Ernie left his homeland of Hungary at the age of
18 as a refugee and spent two years in Austria with his family before migrating
to Sydney Australia. As a child, growing up in a landlocked country under the
oppressive communist regime, he had resigned himself to the probability that he
would never see the sea.
In a wonderful twist of irony, today he has made
his home on Sydney’s northern beaches, regularly travels to Europe and North
America and finds much of his inspiration from the stunning landscapes he
encounters on three different continents.
Ernie Gerzabek’s background as an architect adds
an edge to his paintings, which reflect the love of nature in a unique way. His
use of invigorating colour and patterns reflects his desire to create works that
inspire optimism, reflect the vitality of the wilderness and provide a
meaningful experience for the viewer. “For me, the colours are stimulating” he
explains. “I like bright optimistic colours that can translate into the thrill
of being alive.” Ernie sees colour as both an emotional and visual tool and he
aims to choose those that best express his feelings towards his subject matter.
Dots and lines form a significant part of Ernie’s
paintings and he maintains they are the basic elements of visual expression as a
whole. “Dots allow different colours to be put side by side and then those
colours blend together in your eye (or more accurately in your mind), producing
a new colour.”
When considering which artists inspire him, Ernie
says he most admires Van Gogh’s intensity and use of colour to stir up emotions,
Paul Klee’s sensitive insight into our inner beings, Kandinsky’s exuberance and
sense of composition and Picasso’s brave inventiveness. As for Australian
artists, he loves John Olsen’s playful and imaginative expression, Sydney
Nolan’s “cutting to the chase”, Fred Williams’ ability to abstract the essential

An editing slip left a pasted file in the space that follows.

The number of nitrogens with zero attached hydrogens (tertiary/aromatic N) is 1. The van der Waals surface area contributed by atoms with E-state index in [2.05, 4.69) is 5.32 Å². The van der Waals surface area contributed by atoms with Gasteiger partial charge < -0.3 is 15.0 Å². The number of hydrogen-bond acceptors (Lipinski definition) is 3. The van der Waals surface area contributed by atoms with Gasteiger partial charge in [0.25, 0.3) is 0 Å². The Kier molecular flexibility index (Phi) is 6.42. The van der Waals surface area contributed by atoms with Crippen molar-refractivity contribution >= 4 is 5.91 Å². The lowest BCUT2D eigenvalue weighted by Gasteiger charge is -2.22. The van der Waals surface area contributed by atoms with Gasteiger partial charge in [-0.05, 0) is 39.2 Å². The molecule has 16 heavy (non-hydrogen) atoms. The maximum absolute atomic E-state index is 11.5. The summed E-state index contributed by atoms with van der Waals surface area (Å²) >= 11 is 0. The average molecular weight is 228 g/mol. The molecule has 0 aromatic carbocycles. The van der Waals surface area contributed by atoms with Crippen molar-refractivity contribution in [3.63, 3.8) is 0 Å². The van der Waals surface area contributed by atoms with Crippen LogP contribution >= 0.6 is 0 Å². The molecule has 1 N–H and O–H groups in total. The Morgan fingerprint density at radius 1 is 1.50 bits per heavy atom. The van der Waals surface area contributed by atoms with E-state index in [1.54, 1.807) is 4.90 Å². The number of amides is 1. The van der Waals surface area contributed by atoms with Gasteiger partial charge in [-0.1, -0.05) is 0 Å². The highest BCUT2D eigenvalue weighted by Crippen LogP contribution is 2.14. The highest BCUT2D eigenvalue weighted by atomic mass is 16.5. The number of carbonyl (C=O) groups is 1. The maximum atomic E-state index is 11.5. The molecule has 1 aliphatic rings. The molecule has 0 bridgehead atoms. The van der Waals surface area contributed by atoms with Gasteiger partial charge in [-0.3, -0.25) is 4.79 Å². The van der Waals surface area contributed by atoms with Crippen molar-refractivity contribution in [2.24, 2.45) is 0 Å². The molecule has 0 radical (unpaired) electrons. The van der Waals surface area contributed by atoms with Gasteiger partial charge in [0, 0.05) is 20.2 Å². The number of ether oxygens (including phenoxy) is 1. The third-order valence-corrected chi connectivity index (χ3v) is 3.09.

elements of a landscape, and last but not least, Aboriginal Emily Kngwarreye’s
instinctive mastery of colour, structure and connection to Country.
Ernie loves the purity and intensity of abstract
art. “I look at abstraction as the process of reducing and distilling the
essential elements from a landscape, for example the colours, rhythm, mood and
feel of the place,” he says. Getting rid of unnecessary detail and extracting
the most important features of a scene what really matters, according to Ernie.
“I try to go beyond the hillside, sunshine, vines, grapes and wine to find the
final product, the concentrated spirit, the brandy” he illustrates.
Ernie believes this ‘filtering’ process is
well-suited to the subject matter of the natural world. “Wilderness by its
nature is untamed, overwhelming, and awe-inspiring – unless simplified, it is
beyond our comprehension to take it all in,” he says. According to Ernie,
getting down to the basics is not as easy as it might seem, and not many do it
well. “Good abstraction leapfrogs the trivial and bypasses the intermediary to
convey information directly,” he states. “Bad abstraction is contrived and
forced and can very easily become clichéd.”
While selling paintings naturally has its
benefits, Ernie says the real achievement comes when his viewers not only find
his work attractive, but also find it speaks to them. “My main aim in being an
artist is to produce art that is meaningful to people,” he says.